n ml waiiicd bis 15 cents back. Colum
bus (Neb.) Times.
An Infirnnnl i'nn'tnn.
"Did you ever take part in an informal
dance?" iiupiiicd the man In the mackin
tosh. "Ome," replied the man with the cin
namon bciiid. "in Leadville, about 20
yeais ago, at the leanest of Wildcat Bill,
who was playfully shooting at my feet."
GOLD TEETH NOT ALL GOLD.
Often Are Removable Shells, Worn
to Make a Show.
"I'd hate to paj' that woman's dentist
bills," said a business man to a friend
on a South Side L train the other day.
Across the aisle from the men was a
tvonian who showed enough gold every
time she opened her mouth to make a
man want to leave home and try his
fortunes in the Klondike. Two of her
upper teeth had been replaced by
pieces of burnished metal, and one of
her lower teeth also had a 22 carat
sheen about it. Her companion had
only one gold tooth, but she kept it
doing the work of three by a constant
"That's another case of the old adage,
All that glitters is not gold,' " said the
business man's friend. "One of the
dental novelties makes gold teeth pos
sible to anj- oue at a small cost and
without even sacrificing a healthy in
cisor to make room for the metal. For
a quarter you can get a shell that can
be stuck over any front tooth, and with
an excuse to smile you can present a
regular gold mine to the astonished
"Actresses first affected the gold
tooth, and then the Yankee man got
an idea. In a short time there was an
epidemic of gold teeth. The novelty
man came out with his plated shells
and sold them like hot cakes. No one
but the dentist has any kick against
the imitation gold tooth, and as a daz
zler it Is hard to beat. That woman's
teeth may be the real stuff, but I be
lieve she can slip them off when she
wants to and get them plated when
they get tarnished." Chicago Inter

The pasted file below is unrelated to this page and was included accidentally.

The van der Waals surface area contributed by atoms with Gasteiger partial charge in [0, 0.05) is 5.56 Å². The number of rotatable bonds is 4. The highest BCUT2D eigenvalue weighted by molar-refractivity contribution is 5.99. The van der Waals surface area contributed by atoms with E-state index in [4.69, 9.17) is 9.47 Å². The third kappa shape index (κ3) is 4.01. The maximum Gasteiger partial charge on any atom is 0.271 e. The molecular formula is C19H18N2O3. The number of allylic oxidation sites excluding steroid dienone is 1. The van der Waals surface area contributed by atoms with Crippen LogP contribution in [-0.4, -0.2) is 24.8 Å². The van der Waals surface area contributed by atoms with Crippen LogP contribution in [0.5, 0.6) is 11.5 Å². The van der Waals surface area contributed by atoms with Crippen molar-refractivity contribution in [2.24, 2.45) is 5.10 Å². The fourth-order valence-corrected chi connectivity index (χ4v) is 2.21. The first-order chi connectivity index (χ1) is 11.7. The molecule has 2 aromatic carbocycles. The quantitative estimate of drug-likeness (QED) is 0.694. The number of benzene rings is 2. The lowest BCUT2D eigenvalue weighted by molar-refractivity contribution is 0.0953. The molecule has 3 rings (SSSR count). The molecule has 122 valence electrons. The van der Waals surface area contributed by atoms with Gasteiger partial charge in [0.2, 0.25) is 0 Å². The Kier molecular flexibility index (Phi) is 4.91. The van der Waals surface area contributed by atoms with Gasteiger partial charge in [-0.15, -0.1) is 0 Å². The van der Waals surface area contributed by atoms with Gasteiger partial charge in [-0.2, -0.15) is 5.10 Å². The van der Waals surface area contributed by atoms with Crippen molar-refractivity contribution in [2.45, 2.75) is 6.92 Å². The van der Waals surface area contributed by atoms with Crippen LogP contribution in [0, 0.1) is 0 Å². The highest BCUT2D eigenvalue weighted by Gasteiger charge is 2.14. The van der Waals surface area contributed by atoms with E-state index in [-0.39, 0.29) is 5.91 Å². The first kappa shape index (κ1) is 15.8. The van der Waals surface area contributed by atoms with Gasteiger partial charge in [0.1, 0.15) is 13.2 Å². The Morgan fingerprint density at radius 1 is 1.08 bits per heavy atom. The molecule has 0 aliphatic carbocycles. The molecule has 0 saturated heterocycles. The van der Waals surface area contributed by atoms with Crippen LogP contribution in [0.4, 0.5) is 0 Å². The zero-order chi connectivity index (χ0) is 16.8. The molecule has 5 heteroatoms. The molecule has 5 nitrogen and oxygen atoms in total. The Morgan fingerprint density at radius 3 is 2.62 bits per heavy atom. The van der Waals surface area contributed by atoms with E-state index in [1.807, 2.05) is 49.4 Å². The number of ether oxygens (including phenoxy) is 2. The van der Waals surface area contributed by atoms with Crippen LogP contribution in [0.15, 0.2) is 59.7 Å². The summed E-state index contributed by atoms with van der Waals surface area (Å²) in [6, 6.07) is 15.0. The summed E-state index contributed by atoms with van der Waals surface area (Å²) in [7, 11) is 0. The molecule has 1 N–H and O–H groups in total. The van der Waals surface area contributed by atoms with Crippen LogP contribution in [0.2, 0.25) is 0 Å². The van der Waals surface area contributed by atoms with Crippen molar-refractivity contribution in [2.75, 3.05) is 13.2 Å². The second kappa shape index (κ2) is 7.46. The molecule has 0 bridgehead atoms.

ne Wan n little Bit Close.
"The meanest man I ever knew,"
said tho short passenger, "was a fellow
who got a football and painted It to
look like a watermelon. Then during
the summer months he kept it conspic
uously displayed in his back yard and
amused himself setting a savage bull
dog on hungry people who happened to
take a fancy to the bogus melon."
"ne certainly had his mean points,"
said the tall passenger, "but I know a
fellow who could give him a discount
and then beat him at his own game.
I was in a restaurant once where this
fellow was getting his dinner. After
he had finished he called the waiter
who had served him and asked:
" 'How much do you get for a tip as
"The waiter's eyes sparkled. He rub
bed Ills hands together and replied:
" 'Well, sah, we glnally gits at least a
qu.it.-ih, but sometimes nice, genteel,
prosperous lookin gemmans like yon
gives us 50 cents.'
"Then what did this fellow do but
put on his hat and say:
" 'Thanks. I merely wanted to know
hoft- much I was golug to be ahead by
not giving you anything.' "Chicago
A DESPERATE RIDE.
He iirnveil tlie Sturm of Ilclleta and
Saved Hie Ilejflmeiit. '
"That is oue of the bravest men 1
ever knew," said General Uoecraus.
pointing out his inspector general, Ar
thur C. Ducat. "1 saw him coolly face
almost certain ils-uth to perform a
duty. Three ou the same duty .had
fallen belore his eyes, and he had to
run the gantlet of a thousand mus
kets, but he did it."
The words were spoken to James It.
Gilmore while on a visit to "Old
Rosoy's" army at Murfreesboro. who
records them in his "Personal Recol
lections." General Kosecraus referred to Du
cat's behavior at the battle of Iuka.
The inspector general had observed
that a regiment of General Stanley's
division was about to be overwhelmed
by a much larger force of the eneury.
"Hide on and warn Stanley at once."
said Uosecraus as Ducat reported the
danger. An acre on fire and swept
with bullets lay between him and the
menaced regiment. Ducat glanced at
it and said:
"General, I have a wife and chil
dren." "You knew that when yon came
heie." answered Itosecrans coolly.
"I'll go. sir," said Ducat, moving his
"Stay a moment. We must make
sure of this." said the general, begin